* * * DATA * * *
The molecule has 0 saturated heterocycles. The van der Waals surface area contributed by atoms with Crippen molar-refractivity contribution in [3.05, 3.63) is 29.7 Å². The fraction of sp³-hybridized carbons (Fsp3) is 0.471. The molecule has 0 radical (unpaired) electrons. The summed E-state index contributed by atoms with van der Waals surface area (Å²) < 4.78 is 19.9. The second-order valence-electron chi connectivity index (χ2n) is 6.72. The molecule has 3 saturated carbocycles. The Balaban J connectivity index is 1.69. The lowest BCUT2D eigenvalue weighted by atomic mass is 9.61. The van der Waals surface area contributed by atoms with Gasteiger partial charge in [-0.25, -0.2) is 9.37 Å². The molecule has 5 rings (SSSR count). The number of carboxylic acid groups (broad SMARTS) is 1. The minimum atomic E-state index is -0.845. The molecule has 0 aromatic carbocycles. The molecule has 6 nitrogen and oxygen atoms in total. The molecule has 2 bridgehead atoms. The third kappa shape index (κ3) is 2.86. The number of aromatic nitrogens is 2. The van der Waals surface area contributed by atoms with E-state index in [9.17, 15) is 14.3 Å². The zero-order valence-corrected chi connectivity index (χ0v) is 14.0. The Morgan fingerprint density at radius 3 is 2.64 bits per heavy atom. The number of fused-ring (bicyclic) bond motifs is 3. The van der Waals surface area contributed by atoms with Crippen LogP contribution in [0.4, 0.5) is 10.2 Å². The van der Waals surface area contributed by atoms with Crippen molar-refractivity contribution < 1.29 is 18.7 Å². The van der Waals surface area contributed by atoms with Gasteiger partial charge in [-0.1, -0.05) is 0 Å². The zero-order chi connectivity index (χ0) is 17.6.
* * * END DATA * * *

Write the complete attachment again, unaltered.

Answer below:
The molecule has 0 saturated heterocycles. The van der Waals surface area contributed by atoms with Crippen molar-refractivity contribution in [3.05, 3.63) is 29.7 Å². The fraction of sp³-hybridized carbons (Fsp3) is 0.471. The molecule has 0 radical (unpaired) electrons. The summed E-state index contributed by atoms with van der Waals surface area (Å²) < 4.78 is 19.9. The second-order valence-electron chi connectivity index (χ2n) is 6.72. The molecule has 3 saturated carbocycles. The Balaban J connectivity index is 1.69. The lowest BCUT2D eigenvalue weighted by atomic mass is 9.61. The van der Waals surface area contributed by atoms with Gasteiger partial charge in [-0.25, -0.2) is 9.37 Å². The molecule has 5 rings (SSSR count). The number of carboxylic acid groups (broad SMARTS) is 1. The minimum atomic E-state index is -0.845. The molecule has 0 aromatic carbocycles. The molecule has 6 nitrogen and oxygen atoms in total. The molecule has 2 bridgehead atoms. The third kappa shape index (κ3) is 2.86. The number of aromatic nitrogens is 2. The van der Waals surface area contributed by atoms with E-state index in [9.17, 15) is 14.3 Å². The zero-order valence-corrected chi connectivity index (χ0v) is 14.0. The Morgan fingerprint density at radius 3 is 2.64 bits per heavy atom. The number of fused-ring (bicyclic) bond motifs is 3. The van der Waals surface area contributed by atoms with Crippen LogP contribution in [0.4, 0.5) is 10.2 Å². The van der Waals surface area contributed by atoms with Crippen molar-refractivity contribution < 1.29 is 18.7 Å². The van der Waals surface area contributed by atoms with Gasteiger partial charge in [-0.1, -0.05) is 0 Å². The zero-order chi connectivity index (χ0) is 17.6.